Photo Credit: Yossi Zeliger/Flash90
Sheba Medical Center team at the coronavirus isolation ward, June 30, 2020.

Triage is designed as a strategy for exceptional circumstances and is associated with intricate ethical dilemmas. Where medical personnel, equipment, or medicines do not suffice, the principles of triage determine how they will be allocated. Sufficient resources and rescue equipment must therefore be kept on standby to prevent triage from becoming a necessity.

It is only by de-emphasizing the perspective of the individual patient that one can refuse care for those in need of it. Positive justice connotations make consistency in allocation of scarce resources the dominant value in characterizing the triage scenario, but this entails the horror of selection. But the COVID-19 pandemic challenges this perspective and raises questions about the morality of triage.


“A lack of intensive care ventilation units owing to rapidly increasing infection rates numbers among the most significant nightmare scenarios of the corona pandemic,” says Mathias Wirth, Head of the Ethics Department in the Faculty of Theology at the University of Bern, because: “Shortages of supply can result in triage of patients suffering from severe cases of COVID-19 and thus force a life or death decision.”

Here, triage means favoring some COVID-19 patients over others depending on urgency and prognosis. Together with experts from Yale University, King’s College London, Charité Berlin and Essen University Hospital, medical ethicist Mathias Wirth has prepared a statement on these difficult decisions. The statement was published in the American Journal of Bioethics (AJOB), the most frequently cited scientific journal in the entire field of ethics (The Meaning of Care and Ethics to Mitigate the Harshness of Triage in Second-Wave Scenario Planning During the COVID-19 Pandemic).

The experts warn against the possibility of prematurely implementing triage; even though triage allows for decisions based on fairness in extreme situations, it leads to significant strain on the affected parties, relatives and medical personnel. In order to avoid it, every effort must be made to transfer seriously ill patients to other hospitals without shortages of supply – across country borders in case of emergency, according to the authors.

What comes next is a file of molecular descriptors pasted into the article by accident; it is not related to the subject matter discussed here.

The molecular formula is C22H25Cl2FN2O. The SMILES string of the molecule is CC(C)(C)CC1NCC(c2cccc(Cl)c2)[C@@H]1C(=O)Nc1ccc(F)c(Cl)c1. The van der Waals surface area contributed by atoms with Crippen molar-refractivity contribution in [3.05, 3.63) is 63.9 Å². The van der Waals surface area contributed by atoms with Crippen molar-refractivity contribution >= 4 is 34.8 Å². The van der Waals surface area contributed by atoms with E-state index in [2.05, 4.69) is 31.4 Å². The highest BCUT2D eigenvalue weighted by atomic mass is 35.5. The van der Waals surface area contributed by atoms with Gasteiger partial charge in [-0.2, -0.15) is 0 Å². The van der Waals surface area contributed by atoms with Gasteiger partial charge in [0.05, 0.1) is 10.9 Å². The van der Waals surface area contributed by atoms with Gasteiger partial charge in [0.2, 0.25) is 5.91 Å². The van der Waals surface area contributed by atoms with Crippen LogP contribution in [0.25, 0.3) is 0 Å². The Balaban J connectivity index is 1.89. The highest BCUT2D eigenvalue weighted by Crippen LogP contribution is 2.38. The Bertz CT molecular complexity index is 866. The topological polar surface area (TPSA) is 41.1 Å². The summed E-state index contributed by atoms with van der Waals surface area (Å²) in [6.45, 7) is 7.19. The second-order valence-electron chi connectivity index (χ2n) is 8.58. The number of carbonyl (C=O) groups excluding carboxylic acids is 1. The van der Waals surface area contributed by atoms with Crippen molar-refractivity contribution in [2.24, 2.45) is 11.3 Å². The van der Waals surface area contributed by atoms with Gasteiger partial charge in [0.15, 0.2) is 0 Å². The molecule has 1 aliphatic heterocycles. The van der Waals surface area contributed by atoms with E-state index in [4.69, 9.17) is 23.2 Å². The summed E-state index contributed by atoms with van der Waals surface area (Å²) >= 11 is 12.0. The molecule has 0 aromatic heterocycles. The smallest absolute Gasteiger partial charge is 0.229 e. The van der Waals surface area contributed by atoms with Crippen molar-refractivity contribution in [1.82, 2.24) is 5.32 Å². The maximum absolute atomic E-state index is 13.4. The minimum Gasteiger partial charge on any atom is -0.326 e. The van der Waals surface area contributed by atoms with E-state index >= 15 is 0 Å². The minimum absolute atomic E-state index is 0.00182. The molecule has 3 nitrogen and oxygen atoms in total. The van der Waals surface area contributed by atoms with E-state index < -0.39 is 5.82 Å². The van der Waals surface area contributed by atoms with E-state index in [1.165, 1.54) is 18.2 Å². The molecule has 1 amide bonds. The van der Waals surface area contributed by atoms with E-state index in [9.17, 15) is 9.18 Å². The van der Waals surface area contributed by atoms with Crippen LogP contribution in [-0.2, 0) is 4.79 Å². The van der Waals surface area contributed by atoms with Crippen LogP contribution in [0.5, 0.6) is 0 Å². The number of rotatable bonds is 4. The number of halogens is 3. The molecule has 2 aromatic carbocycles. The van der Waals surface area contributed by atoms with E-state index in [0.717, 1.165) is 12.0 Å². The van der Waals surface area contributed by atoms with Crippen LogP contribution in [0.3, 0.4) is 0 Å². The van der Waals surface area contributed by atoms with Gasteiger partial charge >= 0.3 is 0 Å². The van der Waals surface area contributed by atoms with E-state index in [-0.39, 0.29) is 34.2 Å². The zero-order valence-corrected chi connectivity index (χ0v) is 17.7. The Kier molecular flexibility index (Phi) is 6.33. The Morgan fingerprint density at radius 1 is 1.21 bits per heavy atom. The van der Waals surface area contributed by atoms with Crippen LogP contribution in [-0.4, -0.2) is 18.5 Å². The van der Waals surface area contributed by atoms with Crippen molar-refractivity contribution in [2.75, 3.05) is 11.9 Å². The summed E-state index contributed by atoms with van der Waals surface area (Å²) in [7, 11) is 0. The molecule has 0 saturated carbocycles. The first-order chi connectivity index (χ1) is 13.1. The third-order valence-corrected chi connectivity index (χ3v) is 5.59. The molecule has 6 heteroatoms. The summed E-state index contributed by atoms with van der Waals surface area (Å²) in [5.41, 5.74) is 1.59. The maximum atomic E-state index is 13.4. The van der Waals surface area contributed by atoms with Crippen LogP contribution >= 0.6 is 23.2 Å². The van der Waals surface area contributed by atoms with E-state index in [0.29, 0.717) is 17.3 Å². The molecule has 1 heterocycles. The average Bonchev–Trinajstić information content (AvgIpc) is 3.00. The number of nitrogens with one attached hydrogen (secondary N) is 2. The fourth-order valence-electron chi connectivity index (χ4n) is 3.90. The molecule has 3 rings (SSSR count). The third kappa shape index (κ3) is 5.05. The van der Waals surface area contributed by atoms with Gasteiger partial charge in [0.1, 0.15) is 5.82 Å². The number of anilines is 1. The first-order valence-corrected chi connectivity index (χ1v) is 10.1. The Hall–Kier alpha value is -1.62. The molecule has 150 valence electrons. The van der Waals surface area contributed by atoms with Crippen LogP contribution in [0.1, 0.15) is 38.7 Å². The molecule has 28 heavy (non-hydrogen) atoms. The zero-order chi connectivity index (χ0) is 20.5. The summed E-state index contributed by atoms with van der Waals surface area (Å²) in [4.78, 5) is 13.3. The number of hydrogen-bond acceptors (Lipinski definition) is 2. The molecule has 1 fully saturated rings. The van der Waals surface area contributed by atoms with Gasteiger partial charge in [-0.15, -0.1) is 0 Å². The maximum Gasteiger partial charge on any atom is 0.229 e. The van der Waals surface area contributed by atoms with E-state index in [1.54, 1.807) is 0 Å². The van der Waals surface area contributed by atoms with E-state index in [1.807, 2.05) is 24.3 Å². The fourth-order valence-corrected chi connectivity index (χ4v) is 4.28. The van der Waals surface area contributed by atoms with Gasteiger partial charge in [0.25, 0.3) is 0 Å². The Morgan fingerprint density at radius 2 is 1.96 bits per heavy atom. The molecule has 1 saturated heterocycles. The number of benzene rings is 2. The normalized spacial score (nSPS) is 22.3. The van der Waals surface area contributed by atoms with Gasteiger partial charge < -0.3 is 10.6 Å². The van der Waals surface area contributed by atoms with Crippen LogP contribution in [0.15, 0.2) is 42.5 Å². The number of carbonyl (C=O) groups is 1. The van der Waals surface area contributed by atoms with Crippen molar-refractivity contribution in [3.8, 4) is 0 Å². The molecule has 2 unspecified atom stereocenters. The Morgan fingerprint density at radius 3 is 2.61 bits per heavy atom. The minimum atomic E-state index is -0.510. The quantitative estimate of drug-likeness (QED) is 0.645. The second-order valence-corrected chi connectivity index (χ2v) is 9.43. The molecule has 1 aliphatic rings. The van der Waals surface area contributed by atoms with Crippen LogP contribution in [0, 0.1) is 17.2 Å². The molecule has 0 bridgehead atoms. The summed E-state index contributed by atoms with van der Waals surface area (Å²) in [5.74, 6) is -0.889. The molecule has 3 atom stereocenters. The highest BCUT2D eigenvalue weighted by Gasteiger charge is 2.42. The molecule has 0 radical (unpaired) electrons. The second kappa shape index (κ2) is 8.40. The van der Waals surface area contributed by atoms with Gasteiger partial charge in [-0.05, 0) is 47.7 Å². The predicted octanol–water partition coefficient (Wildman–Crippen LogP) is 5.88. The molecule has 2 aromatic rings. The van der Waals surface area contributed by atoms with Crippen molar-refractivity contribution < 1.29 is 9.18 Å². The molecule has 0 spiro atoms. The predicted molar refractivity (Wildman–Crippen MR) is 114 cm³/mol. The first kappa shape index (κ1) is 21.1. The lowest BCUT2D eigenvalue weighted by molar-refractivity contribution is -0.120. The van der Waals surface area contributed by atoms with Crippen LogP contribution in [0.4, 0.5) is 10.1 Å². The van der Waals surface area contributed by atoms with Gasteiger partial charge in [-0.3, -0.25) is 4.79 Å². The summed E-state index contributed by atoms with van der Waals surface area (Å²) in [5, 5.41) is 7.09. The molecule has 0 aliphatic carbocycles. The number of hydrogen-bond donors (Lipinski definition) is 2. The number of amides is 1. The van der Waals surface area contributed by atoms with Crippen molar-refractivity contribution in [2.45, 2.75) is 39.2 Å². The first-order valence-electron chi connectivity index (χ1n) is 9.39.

In concrete terms, Mathias Wirth’s team of researchers recommend increased regional, national and even international collaboration in intensive care for COVID-19 patients in preparation for future waves of infection. “Just because triage is correct under some circumstances does not mean that it is correct under all circumstances,” says Wirth. “There is no real and legitimate triage situation as long as treatment spaces are available elsewhere.”

Secondly, a negative triage decision for individual people should not under any circumstances mean that their medical and psychological care is neglected. Quite the opposite: If they are deprived of a ventilator, maximum effort is required for their care and treatment, both for them and for their relatives.

The statement from Wirth et al. presents all stakeholders who advocate for more collaboration in the future situation with strong arguments. Because the judgments associated with triage give too little consideration to moral problems, according to medical ethicists.

“The suffering that triage decisions involved for patients, relatives and medical personnel in the epicenters of the first wave attests to this,” says Wirth. Thanks to the recommendations, triage planning can be classified more clearly as a last resort, meaning that alternatives must be afforded greater attention.


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